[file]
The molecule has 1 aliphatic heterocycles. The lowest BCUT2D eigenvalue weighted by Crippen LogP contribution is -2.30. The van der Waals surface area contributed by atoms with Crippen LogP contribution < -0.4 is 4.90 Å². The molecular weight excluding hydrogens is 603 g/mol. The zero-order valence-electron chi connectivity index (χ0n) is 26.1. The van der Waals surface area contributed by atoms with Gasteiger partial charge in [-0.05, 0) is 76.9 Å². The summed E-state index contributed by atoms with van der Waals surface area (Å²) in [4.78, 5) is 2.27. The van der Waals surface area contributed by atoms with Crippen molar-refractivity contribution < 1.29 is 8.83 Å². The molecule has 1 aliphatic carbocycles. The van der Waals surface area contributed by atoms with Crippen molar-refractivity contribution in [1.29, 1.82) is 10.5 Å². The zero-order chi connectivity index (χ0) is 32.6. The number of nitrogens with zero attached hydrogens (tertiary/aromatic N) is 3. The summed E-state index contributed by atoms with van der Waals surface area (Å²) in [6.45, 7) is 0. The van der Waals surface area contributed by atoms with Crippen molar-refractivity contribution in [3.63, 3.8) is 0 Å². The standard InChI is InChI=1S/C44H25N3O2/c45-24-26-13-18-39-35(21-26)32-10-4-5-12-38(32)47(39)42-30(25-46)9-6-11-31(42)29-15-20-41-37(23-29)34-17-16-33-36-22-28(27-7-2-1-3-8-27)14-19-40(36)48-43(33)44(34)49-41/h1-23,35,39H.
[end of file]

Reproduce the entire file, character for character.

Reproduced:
The molecule has 1 aliphatic heterocycles. The lowest BCUT2D eigenvalue weighted by Crippen LogP contribution is -2.30. The van der Waals surface area contributed by atoms with Crippen LogP contribution < -0.4 is 4.90 Å². The molecular weight excluding hydrogens is 603 g/mol. The zero-order valence-electron chi connectivity index (χ0n) is 26.1. The van der Waals surface area contributed by atoms with Gasteiger partial charge in [-0.05, 0) is 76.9 Å². The summed E-state index contributed by atoms with van der Waals surface area (Å²) in [4.78, 5) is 2.27. The van der Waals surface area contributed by atoms with Crippen molar-refractivity contribution < 1.29 is 8.83 Å². The molecule has 1 aliphatic carbocycles. The van der Waals surface area contributed by atoms with Crippen molar-refractivity contribution in [1.29, 1.82) is 10.5 Å². The zero-order chi connectivity index (χ0) is 32.6. The number of nitrogens with zero attached hydrogens (tertiary/aromatic N) is 3. The summed E-state index contributed by atoms with van der Waals surface area (Å²) in [6.45, 7) is 0. The van der Waals surface area contributed by atoms with Crippen molar-refractivity contribution in [3.63, 3.8) is 0 Å². The standard InChI is InChI=1S/C44H25N3O2/c45-24-26-13-18-39-35(21-26)32-10-4-5-12-38(32)47(39)42-30(25-46)9-6-11-31(42)29-15-20-41-37(23-29)34-17-16-33-36-22-28(27-7-2-1-3-8-27)14-19-40(36)48-43(33)44(34)49-41/h1-23,35,39H.